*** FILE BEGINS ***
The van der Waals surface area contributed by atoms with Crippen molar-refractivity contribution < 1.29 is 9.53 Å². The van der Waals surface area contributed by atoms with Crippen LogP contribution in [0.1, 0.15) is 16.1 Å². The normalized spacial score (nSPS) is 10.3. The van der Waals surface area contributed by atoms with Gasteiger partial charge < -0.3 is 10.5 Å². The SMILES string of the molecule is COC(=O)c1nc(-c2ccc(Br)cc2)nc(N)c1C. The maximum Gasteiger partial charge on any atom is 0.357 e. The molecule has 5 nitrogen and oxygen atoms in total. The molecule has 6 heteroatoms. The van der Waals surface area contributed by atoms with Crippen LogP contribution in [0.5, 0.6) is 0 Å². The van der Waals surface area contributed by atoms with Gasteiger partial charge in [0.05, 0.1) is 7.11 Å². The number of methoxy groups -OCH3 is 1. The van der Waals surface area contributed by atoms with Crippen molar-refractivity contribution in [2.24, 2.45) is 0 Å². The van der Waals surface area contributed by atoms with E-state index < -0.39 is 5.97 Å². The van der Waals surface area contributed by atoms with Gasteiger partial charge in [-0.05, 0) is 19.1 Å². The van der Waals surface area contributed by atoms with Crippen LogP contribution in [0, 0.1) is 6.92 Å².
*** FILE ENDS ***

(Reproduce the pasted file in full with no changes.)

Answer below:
The van der Waals surface area contributed by atoms with Crippen molar-refractivity contribution < 1.29 is 9.53 Å². The van der Waals surface area contributed by atoms with Crippen LogP contribution in [0.1, 0.15) is 16.1 Å². The normalized spacial score (nSPS) is 10.3. The van der Waals surface area contributed by atoms with Gasteiger partial charge < -0.3 is 10.5 Å². The SMILES string of the molecule is COC(=O)c1nc(-c2ccc(Br)cc2)nc(N)c1C. The maximum Gasteiger partial charge on any atom is 0.357 e. The molecule has 5 nitrogen and oxygen atoms in total. The molecule has 6 heteroatoms. The van der Waals surface area contributed by atoms with Crippen LogP contribution in [0.5, 0.6) is 0 Å². The van der Waals surface area contributed by atoms with Gasteiger partial charge in [0.05, 0.1) is 7.11 Å². The number of methoxy groups -OCH3 is 1. The van der Waals surface area contributed by atoms with Crippen molar-refractivity contribution in [2.24, 2.45) is 0 Å². The van der Waals surface area contributed by atoms with E-state index < -0.39 is 5.97 Å². The van der Waals surface area contributed by atoms with Gasteiger partial charge in [-0.05, 0) is 19.1 Å². The van der Waals surface area contributed by atoms with Crippen LogP contribution in [0, 0.1) is 6.92 Å².